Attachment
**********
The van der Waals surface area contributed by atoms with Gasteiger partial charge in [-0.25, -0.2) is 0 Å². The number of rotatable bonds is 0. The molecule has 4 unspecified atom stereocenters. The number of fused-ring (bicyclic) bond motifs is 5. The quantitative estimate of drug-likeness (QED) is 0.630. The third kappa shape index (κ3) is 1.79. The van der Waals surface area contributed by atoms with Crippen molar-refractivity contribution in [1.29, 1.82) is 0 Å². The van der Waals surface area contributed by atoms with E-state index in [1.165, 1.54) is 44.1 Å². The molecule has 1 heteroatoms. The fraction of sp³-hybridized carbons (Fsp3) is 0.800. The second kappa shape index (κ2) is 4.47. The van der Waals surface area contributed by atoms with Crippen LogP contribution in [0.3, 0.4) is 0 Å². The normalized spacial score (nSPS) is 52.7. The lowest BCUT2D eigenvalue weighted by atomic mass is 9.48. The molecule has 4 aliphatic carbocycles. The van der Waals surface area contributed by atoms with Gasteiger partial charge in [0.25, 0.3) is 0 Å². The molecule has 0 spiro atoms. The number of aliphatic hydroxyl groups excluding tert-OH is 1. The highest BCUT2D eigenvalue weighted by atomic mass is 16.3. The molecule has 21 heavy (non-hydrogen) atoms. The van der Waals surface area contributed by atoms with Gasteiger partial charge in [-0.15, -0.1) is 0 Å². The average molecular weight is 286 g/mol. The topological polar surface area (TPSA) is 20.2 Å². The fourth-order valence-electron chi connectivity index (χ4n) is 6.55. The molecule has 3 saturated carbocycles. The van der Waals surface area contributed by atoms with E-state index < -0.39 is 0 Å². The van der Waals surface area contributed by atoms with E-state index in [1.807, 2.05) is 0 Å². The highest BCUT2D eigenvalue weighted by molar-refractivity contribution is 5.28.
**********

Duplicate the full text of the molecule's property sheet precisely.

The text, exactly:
The van der Waals surface area contributed by atoms with Gasteiger partial charge in [-0.25, -0.2) is 0 Å². The number of rotatable bonds is 0. The molecule has 4 unspecified atom stereocenters. The number of fused-ring (bicyclic) bond motifs is 5. The quantitative estimate of drug-likeness (QED) is 0.630. The third kappa shape index (κ3) is 1.79. The van der Waals surface area contributed by atoms with Crippen molar-refractivity contribution in [1.29, 1.82) is 0 Å². The van der Waals surface area contributed by atoms with E-state index in [1.165, 1.54) is 44.1 Å². The molecule has 1 heteroatoms. The fraction of sp³-hybridized carbons (Fsp3) is 0.800. The second kappa shape index (κ2) is 4.47. The van der Waals surface area contributed by atoms with Crippen LogP contribution in [0.3, 0.4) is 0 Å². The normalized spacial score (nSPS) is 52.7. The lowest BCUT2D eigenvalue weighted by atomic mass is 9.48. The molecule has 4 aliphatic carbocycles. The van der Waals surface area contributed by atoms with Gasteiger partial charge in [0.25, 0.3) is 0 Å². The molecule has 0 spiro atoms. The number of aliphatic hydroxyl groups excluding tert-OH is 1. The highest BCUT2D eigenvalue weighted by atomic mass is 16.3. The molecule has 21 heavy (non-hydrogen) atoms. The van der Waals surface area contributed by atoms with Gasteiger partial charge in [-0.15, -0.1) is 0 Å². The average molecular weight is 286 g/mol. The topological polar surface area (TPSA) is 20.2 Å². The fourth-order valence-electron chi connectivity index (χ4n) is 6.55. The molecule has 3 saturated carbocycles. The van der Waals surface area contributed by atoms with E-state index < -0.39 is 0 Å². The van der Waals surface area contributed by atoms with E-state index in [1.807, 2.05) is 0 Å². The highest BCUT2D eigenvalue weighted by molar-refractivity contribution is 5.28.